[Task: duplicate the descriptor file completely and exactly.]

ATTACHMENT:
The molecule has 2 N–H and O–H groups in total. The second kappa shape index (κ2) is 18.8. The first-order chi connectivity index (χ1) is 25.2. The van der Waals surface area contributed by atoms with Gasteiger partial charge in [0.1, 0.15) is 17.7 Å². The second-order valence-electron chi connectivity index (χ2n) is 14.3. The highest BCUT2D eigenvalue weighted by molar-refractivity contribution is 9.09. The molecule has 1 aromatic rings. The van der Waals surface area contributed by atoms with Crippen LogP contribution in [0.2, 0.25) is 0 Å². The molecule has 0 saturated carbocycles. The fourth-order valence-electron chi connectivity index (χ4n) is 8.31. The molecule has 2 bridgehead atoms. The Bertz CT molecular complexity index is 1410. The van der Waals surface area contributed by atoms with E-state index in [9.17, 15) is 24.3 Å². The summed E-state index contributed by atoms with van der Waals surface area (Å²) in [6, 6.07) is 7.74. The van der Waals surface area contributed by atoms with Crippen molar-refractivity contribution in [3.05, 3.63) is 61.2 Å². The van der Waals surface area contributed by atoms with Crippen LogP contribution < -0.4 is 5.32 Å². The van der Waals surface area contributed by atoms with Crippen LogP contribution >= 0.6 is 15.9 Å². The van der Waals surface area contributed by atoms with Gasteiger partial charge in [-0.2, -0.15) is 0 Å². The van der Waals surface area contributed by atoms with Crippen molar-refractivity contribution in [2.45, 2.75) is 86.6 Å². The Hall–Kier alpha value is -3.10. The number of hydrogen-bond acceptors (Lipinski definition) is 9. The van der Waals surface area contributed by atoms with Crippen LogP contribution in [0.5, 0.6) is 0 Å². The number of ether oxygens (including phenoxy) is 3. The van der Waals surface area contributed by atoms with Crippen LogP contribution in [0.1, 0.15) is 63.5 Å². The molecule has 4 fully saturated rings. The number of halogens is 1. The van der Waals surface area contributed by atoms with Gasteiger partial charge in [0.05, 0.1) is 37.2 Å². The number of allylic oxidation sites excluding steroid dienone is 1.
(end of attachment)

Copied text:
The molecule has 2 N–H and O–H groups in total. The second kappa shape index (κ2) is 18.8. The first-order chi connectivity index (χ1) is 25.2. The van der Waals surface area contributed by atoms with Gasteiger partial charge in [0.1, 0.15) is 17.7 Å². The second-order valence-electron chi connectivity index (χ2n) is 14.3. The highest BCUT2D eigenvalue weighted by molar-refractivity contribution is 9.09. The molecule has 1 aromatic rings. The van der Waals surface area contributed by atoms with Crippen LogP contribution in [0.2, 0.25) is 0 Å². The molecule has 0 saturated carbocycles. The fourth-order valence-electron chi connectivity index (χ4n) is 8.31. The molecule has 2 bridgehead atoms. The Bertz CT molecular complexity index is 1410. The van der Waals surface area contributed by atoms with E-state index in [9.17, 15) is 24.3 Å². The summed E-state index contributed by atoms with van der Waals surface area (Å²) in [6, 6.07) is 7.74. The van der Waals surface area contributed by atoms with Crippen molar-refractivity contribution in [3.05, 3.63) is 61.2 Å². The van der Waals surface area contributed by atoms with Crippen LogP contribution < -0.4 is 5.32 Å². The van der Waals surface area contributed by atoms with Crippen LogP contribution >= 0.6 is 15.9 Å². The van der Waals surface area contributed by atoms with Gasteiger partial charge in [-0.2, -0.15) is 0 Å². The van der Waals surface area contributed by atoms with Crippen molar-refractivity contribution in [2.45, 2.75) is 86.6 Å². The Hall–Kier alpha value is -3.10. The number of hydrogen-bond acceptors (Lipinski definition) is 9. The van der Waals surface area contributed by atoms with Crippen LogP contribution in [0.5, 0.6) is 0 Å². The number of ether oxygens (including phenoxy) is 3. The van der Waals surface area contributed by atoms with Crippen LogP contribution in [0.1, 0.15) is 63.5 Å². The molecule has 4 fully saturated rings. The number of halogens is 1. The van der Waals surface area contributed by atoms with Gasteiger partial charge in [0.05, 0.1) is 37.2 Å². The number of allylic oxidation sites excluding steroid dienone is 1.